In just a few weeks you can look forward to a new season of Rick Steves' Europe shows on public television (around October 1 for most stations). Two of our new shows will be on the Netherlands, home to some of Europe's most legendary art. One of the joys of producing our series is the chance to be all alone in Europe's great museums while they're closed to the public. In Amsterdam this past month, we were in both the Rijksmuseum and the Van Gogh Museum for about 90 minutes before their 10 a.m. opening time.
When my producer, cameraman, and I have a museum to ourselves, the clock is steadily ticking down the minutes before the public pours in. An escort from the museum sticks with us every minute, making sure we stay within our permitted bounds. The cameraman shoots the art every which way he can to cover the script. It's wonderful to have this private time with the art to get the up-close work done, and then stick around for a few minutes with the public, to get wide shots that show these temples of art filled with the faithful.
Invariably, I don't know exactly what I'll be saying on camera until I'm there and we survey what we're about to shoot. Then I scramble to write and memorize my lines. Writing all alone in front of Rembrandt's fabled Night Watch was a treat. Here's the bit I wrote — the first part off-camera (because it's easy to "cover" the content by showing details from the painting), and the second part on-camera (for material that's harder to illustrate, so it makes more sense for me to say it directly to the camera):
In Rembrandt's Night Watch, we see another group portrait. But rather than the standard stiff pose, this one bursts with energy. It's the local militia, which was also a fraternity of business bigwigs — a kind of Rotary Club of the 17th century. They tumble out of their hall, weapons drawn, ready to defend the city. While it's creative and groundbreaking in its composition, some of those who paid the artist — like this guy [in the shadows] — were probably none too pleased.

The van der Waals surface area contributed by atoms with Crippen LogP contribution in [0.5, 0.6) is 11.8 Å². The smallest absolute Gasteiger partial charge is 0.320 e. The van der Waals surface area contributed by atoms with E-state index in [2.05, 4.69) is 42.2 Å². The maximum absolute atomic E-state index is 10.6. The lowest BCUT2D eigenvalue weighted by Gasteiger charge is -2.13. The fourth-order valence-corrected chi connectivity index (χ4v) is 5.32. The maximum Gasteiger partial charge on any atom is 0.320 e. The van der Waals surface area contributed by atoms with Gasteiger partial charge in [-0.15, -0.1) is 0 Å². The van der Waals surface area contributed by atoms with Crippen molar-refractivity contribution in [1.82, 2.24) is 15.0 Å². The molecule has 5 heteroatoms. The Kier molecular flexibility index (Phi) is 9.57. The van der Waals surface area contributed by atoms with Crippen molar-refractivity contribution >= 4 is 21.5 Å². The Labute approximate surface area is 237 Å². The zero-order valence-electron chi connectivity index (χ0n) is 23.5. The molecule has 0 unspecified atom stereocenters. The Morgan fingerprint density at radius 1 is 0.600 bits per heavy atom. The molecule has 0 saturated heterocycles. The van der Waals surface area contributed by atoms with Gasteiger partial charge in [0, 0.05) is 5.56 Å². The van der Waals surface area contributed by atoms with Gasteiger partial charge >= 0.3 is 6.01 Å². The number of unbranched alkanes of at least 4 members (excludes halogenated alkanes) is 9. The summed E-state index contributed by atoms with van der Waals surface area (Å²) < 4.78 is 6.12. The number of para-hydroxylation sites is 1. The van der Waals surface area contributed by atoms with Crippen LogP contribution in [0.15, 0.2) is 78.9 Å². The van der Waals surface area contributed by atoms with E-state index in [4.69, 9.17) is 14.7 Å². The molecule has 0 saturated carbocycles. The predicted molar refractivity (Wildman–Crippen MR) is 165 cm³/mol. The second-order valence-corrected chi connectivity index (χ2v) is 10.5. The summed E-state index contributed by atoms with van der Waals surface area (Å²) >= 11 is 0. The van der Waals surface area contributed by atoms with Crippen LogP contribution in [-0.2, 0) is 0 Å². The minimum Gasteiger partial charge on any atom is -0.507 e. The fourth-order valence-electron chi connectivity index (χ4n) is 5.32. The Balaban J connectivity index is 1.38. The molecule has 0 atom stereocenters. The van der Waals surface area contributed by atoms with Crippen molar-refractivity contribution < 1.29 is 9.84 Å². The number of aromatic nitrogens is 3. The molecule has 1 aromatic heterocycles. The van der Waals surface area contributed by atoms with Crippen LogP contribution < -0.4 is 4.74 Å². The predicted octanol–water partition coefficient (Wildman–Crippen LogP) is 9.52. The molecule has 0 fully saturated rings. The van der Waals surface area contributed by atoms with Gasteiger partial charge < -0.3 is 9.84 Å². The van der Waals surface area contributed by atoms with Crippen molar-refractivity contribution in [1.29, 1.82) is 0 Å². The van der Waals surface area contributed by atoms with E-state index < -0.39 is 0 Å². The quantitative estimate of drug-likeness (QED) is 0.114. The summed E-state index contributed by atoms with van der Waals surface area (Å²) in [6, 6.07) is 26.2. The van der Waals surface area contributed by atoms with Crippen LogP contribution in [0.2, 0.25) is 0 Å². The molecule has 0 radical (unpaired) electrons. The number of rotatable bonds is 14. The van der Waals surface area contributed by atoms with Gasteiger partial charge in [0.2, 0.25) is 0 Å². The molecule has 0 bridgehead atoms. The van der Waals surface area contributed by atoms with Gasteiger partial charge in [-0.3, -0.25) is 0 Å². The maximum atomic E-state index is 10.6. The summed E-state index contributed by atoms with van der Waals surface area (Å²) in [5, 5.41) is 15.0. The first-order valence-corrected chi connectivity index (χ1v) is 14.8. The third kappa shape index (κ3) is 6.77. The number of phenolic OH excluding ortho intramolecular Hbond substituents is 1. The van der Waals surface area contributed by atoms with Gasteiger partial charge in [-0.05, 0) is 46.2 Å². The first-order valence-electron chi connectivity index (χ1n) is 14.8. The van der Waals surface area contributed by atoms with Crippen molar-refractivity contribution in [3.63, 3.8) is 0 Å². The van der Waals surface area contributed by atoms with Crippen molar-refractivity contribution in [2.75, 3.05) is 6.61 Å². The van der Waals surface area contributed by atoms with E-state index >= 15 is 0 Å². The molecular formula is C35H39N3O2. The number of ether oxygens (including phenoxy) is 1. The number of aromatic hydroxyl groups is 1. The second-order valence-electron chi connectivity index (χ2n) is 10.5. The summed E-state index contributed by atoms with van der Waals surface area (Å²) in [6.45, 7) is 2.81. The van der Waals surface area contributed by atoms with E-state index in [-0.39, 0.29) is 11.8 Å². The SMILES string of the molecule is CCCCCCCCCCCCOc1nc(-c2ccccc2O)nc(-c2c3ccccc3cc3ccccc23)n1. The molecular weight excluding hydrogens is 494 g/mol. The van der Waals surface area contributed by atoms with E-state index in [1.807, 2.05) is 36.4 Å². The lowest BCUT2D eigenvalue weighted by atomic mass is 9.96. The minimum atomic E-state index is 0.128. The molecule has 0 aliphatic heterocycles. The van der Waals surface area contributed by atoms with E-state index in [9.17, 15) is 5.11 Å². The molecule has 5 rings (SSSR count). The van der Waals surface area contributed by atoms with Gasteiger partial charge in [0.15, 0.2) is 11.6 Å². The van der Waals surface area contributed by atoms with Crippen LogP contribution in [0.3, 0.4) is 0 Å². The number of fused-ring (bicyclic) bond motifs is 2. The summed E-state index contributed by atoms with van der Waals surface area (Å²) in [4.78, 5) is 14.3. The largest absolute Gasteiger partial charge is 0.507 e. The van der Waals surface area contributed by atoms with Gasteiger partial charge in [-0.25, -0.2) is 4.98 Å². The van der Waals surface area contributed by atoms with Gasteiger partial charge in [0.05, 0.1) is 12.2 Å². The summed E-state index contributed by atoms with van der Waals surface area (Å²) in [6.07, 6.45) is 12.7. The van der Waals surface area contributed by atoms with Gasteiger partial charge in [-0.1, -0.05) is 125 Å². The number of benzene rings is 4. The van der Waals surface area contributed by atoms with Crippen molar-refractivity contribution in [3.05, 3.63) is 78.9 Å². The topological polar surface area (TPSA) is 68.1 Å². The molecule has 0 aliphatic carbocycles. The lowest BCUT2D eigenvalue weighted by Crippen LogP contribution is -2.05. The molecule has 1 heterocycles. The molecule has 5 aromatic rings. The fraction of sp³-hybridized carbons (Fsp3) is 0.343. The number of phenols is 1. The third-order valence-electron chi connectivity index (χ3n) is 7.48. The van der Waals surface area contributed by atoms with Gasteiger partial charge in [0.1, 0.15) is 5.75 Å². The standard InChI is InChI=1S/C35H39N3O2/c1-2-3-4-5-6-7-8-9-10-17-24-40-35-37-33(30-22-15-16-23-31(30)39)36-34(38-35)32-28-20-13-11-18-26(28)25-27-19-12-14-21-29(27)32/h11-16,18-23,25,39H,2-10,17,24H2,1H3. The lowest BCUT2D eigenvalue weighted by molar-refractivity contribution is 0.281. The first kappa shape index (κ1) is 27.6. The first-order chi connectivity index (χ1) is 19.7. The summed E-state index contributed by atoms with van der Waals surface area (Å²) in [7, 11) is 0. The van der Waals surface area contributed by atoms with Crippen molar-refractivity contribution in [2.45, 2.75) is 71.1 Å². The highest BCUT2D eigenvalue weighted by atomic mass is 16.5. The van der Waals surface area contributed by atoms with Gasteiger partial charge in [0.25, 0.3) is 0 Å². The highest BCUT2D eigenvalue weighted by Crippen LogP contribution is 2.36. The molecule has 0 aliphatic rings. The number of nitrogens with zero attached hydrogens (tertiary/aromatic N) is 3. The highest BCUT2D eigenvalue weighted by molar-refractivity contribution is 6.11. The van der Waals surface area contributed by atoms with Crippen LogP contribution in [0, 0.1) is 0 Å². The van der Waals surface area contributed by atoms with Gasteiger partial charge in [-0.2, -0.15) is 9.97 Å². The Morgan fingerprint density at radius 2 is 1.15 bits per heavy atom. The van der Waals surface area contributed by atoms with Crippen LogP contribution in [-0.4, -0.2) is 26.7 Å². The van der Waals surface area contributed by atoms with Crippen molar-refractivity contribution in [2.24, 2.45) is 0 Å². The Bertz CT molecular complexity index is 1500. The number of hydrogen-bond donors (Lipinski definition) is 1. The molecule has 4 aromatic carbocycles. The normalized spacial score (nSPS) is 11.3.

This art is really all about money. The Dutch worked hard and were brilliant traders, and the wealthy had plenty of money...to match their egos. Here, artists earned their living not working for the Church or a king, but by painting portraits for local big shots.
As I do this, I realize how lucky I am to be your middleman. In order to bring this great art to millions of Americans, I get to have it all to myself for a few precious minutes. Now that's a travel thrill.
Alone or not, having face-to-face moments with great art is just one of the many thrills that await you on your next trip to Europe. In this month's Travel News we'll nudge you along the right path with advice on how to get the most travel value out of your smartphone, a wee peek at some Scottish Highlands magic, the many marvelous layers of Istanbul, and (advice doesn't get more down-to-earth than this) readers' opinions on the most comfortable travel shoes for women.
Thanks for being part of my traveling family. I hope our paths can cross sometime.